I wasn't sure if it is worth spending the money on an ISBN or not? It is expensive and if I only sell a few books, it isn't worth it.

    Mecha
     
  11. monokakata macrumors 68000

    monokakata

    Joined:
    May 8, 2008
    Location:
    Hilo, Hawai'i
    #11
    If you're not doing print, there's no real need for an ISBN. So I wouldn't worry about it.

    Check out Calibre, and see what you can push out of the older InDesign (or Quark) that Calibre can convert to an ePub.

    If you're going to make an iBook, you might as well make a Kindle, and get your work up in two places at once. At Amazon, be sure to price your book at $9.99 or lower, so that you can choose the 70% royalty option.

    You'll find little annoyances and differences between ePub and Kindle (the making of them, I mean). For example, the Kindle plugin for InDesign honors page feeds and tabs. An ePub coming out of ID CC doesn't, but you can set it up to operate in the same way.

    I had a poet who liked to use the entire page, with lots of white space. When I made her book for print, I used spaces and tabs as appropriate and it looked the way we wanted it to. But for her ebook -- arrrgh. The pieces of text wouldn't stay put. In the end, I figured out a workflow and got it done. In the future, if I get another poet like that, I'll make the print book the way I'd make the ebook, and then the ebook would be easy.

    And finally, just in case you're new to the whole ebook thing -- toss out any notion of what a page is. It's meaningless, because a page depends on the device. You still need a page feed (or equiv) for your different sections, but everything in a single section flows as one. And you don't have to waste time fixing widows and orphans. Also, joining images and captions can be tricky, and placing images where you want them on the page can be tough. Sometimes you have to make the book and then use Calibre (or equiv) to go in and edit the HTML commands.

    However, you'll get the hang of it after a few tries. I don't think I've ever made an ebook that didn't require 10 or 15 versions. There's always some stupid little thing that's not quite right.

    Feel free to PM me if you get something going, but it's not working right. I might be able to help.
     
  12. MechaSpanky thread starter macrumors 6502

    MechaSpanky

    Joined:
    Sep 11, 2007
    #12
    monokakata,

    Thanks so much for all the insight. If I don't have to have an ISBN I'll skip it and save my self some cash, thanks! I originally designed my book using Indesign but I used iBooks Author to make the iTunes version but I wasn't sure how to make one for Amazon. I'll check out Calibre, thanks for the recommendation. My first book took me many, many versions before I got it looking close to the way I wanted it to (I never succeeded in getting it exactly right but I got close enough). I have two more books that I made as regular print versions and I need to make them as e-books but I wanted to do one first to see how it goes.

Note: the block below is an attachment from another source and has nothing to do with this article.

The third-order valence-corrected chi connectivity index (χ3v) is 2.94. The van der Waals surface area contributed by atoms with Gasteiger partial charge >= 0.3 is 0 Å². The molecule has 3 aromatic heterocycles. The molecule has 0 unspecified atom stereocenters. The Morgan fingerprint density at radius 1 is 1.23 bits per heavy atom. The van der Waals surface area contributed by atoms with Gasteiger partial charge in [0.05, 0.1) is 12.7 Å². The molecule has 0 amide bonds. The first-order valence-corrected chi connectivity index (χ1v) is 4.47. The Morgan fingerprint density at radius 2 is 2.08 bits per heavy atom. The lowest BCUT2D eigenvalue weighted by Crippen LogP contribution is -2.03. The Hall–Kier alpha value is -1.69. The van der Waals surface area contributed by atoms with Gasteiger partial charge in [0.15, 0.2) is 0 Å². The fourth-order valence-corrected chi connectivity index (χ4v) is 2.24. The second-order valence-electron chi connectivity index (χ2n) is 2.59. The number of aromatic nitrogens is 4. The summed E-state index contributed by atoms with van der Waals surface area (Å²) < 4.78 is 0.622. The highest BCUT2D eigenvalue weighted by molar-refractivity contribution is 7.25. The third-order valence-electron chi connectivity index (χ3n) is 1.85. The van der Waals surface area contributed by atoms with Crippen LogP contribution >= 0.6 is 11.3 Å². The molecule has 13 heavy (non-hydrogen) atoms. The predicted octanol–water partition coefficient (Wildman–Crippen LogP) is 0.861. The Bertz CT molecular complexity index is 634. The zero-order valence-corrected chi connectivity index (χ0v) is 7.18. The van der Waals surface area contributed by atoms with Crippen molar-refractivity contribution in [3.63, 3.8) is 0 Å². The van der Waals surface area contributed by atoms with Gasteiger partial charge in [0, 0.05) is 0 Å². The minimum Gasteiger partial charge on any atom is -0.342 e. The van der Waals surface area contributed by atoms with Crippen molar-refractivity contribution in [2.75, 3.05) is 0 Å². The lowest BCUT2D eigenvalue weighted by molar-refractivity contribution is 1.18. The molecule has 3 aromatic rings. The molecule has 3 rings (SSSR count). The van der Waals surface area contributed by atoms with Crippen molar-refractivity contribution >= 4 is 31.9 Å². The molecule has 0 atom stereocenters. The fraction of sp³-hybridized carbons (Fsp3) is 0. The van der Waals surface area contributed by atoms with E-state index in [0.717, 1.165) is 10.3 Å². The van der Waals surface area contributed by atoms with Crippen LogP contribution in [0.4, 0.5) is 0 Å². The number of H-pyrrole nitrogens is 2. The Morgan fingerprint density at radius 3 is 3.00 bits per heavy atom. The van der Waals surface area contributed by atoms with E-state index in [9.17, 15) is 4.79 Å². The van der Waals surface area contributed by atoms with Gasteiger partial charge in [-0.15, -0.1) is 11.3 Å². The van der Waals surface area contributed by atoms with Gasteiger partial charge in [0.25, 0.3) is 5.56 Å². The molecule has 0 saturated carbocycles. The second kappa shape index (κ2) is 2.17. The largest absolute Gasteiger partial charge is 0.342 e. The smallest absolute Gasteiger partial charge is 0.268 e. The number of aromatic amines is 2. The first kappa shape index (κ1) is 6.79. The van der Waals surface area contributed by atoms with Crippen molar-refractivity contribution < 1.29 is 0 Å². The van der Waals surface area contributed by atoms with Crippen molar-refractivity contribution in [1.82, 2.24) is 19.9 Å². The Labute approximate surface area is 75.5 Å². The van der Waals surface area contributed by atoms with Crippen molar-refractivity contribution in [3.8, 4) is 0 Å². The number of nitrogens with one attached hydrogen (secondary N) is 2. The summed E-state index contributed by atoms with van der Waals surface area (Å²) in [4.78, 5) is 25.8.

Thanks again,
    Mecha
     
  13. MechaSpanky thread starter macrumors 6502

    MechaSpanky

    Joined:
    Sep 11, 2007
    #13
    monokakata,

    Do you have any recommendations for the tax filing? Individual or Company? I wasn't sure?
    I checked out Calibre and it looks promising, thanks for the suggestion.

    Thanks,
    Mecha
     
  14. monokakata macrumors 68000

    monokakata

    Joined:
    May 8, 2008
    Location:
    Hilo, Hawai'i
    #14
    Well, Saddle Road Press is organized as an LLC and has its own Federal EIN. So the publisher set it up as a company. Actually, I guess I did it, now that I think about it, using information from the publisher (meaning the person who owns the company).

    There was a brief (maybe 2 days) period of time during which Apple was checking things out, or so they said -- these things would have been verifying the EIN and the bank account, I guess. Proceeds are deposited directly into the LLC's account. It's exactly the same thing for Amazon.
     
  15. dwig macrumors 6502

    Joined:
    Jan 4, 2015
    Location:
    Key West FL
    #15
    While checking out calibre, also check out:

    Sigil
    - a powerful ePub editor, although calibre is a Swiss-Army-Knife class app with a library manager, format converter, ePub/AZW3 editor, and ebook reading app.
    Amazons KindleGen and Preview apps - these are their ePub>AZW3/Mobi converters. Preview includes a Kindle simulator as well.
    MobleRead - a forum dedicated to ebooks. There is a lot in traffic there from both reading adicts and ebook producers. It is the main "support" channel for both calibre and Sigil.

    Also, since you are doing a picture book DO NOT assume that the 70% royalty options for <$10 ebooks is the best deal for you. There are bandwidth charges that kick in with large ebooks that may make one of the other options a better choice. Review all options after you've built the book and know its file size.

    Also, the Amazon format is actually several different formats. One it the current/last revision on the old MobiPocket format and is needed for early Kindles, and non-Kindle devices that support the MOBI format. The others are the various AZWn formats, some of which only Amazon and their larger publishers can produce. The common one is AZW3, which is very ePub-like. KindleGen will create a hybrid file when converting from an ePub. This hybrid will contain both a MOBI and an AZW3 component. When this is uploaded to Amazon, they can repackage it on the fly when downloaded so that only the one format variant that is most appropriate for the particular Kindle or Fire device is downloaded; the other component is stripped out.
     
  16. MechaSpanky thread starter macrumors 6502

    MechaSpanky

    Joined:
    Sep 11, 2007
    #16
    Thanks for the advice and suggestions guys. Much appreciated.

    Mecha